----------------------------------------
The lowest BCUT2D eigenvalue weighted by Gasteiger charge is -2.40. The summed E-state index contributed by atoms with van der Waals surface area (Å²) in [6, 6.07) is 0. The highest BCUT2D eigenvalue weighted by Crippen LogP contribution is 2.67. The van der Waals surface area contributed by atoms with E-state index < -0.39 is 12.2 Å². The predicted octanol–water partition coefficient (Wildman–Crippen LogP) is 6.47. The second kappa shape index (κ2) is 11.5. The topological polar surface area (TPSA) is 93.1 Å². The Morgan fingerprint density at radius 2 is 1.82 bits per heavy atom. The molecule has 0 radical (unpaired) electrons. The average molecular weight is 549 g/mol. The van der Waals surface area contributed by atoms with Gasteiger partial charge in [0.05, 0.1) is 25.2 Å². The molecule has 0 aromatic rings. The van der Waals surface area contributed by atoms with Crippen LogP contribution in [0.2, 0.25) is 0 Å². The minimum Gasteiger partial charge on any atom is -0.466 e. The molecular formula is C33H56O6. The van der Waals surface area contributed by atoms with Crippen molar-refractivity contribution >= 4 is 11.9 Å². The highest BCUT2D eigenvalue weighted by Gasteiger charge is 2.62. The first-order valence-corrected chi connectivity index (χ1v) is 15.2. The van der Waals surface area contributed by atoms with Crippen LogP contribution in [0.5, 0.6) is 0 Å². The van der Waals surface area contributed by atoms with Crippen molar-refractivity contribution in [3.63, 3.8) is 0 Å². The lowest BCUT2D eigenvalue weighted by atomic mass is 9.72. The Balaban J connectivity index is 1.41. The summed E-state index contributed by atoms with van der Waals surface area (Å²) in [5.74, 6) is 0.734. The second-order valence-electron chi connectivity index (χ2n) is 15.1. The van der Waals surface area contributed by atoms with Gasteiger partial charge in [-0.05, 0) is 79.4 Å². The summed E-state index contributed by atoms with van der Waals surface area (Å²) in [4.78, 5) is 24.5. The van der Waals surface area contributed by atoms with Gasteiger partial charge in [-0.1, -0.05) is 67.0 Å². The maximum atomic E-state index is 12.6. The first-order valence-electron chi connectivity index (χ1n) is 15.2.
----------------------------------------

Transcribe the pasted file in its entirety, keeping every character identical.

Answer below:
The lowest BCUT2D eigenvalue weighted by Gasteiger charge is -2.40. The summed E-state index contributed by atoms with van der Waals surface area (Å²) in [6, 6.07) is 0. The highest BCUT2D eigenvalue weighted by Crippen LogP contribution is 2.67. The van der Waals surface area contributed by atoms with E-state index < -0.39 is 12.2 Å². The predicted octanol–water partition coefficient (Wildman–Crippen LogP) is 6.47. The second kappa shape index (κ2) is 11.5. The topological polar surface area (TPSA) is 93.1 Å². The Morgan fingerprint density at radius 2 is 1.82 bits per heavy atom. The molecule has 0 radical (unpaired) electrons. The average molecular weight is 549 g/mol. The van der Waals surface area contributed by atoms with Gasteiger partial charge in [0.05, 0.1) is 25.2 Å². The molecule has 0 aromatic rings. The van der Waals surface area contributed by atoms with Crippen LogP contribution in [0.2, 0.25) is 0 Å². The minimum Gasteiger partial charge on any atom is -0.466 e. The molecular formula is C33H56O6. The van der Waals surface area contributed by atoms with Crippen molar-refractivity contribution >= 4 is 11.9 Å². The highest BCUT2D eigenvalue weighted by Gasteiger charge is 2.62. The first-order valence-corrected chi connectivity index (χ1v) is 15.2. The van der Waals surface area contributed by atoms with Crippen LogP contribution in [0.5, 0.6) is 0 Å². The van der Waals surface area contributed by atoms with Crippen molar-refractivity contribution in [3.63, 3.8) is 0 Å². The lowest BCUT2D eigenvalue weighted by atomic mass is 9.72. The Balaban J connectivity index is 1.41. The summed E-state index contributed by atoms with van der Waals surface area (Å²) in [5.74, 6) is 0.734. The second-order valence-electron chi connectivity index (χ2n) is 15.1. The van der Waals surface area contributed by atoms with Gasteiger partial charge in [-0.05, 0) is 79.4 Å². The summed E-state index contributed by atoms with van der Waals surface area (Å²) in [4.78, 5) is 24.5. The van der Waals surface area contributed by atoms with Gasteiger partial charge in [-0.1, -0.05) is 67.0 Å². The maximum atomic E-state index is 12.6. The first-order valence-electron chi connectivity index (χ1n) is 15.2.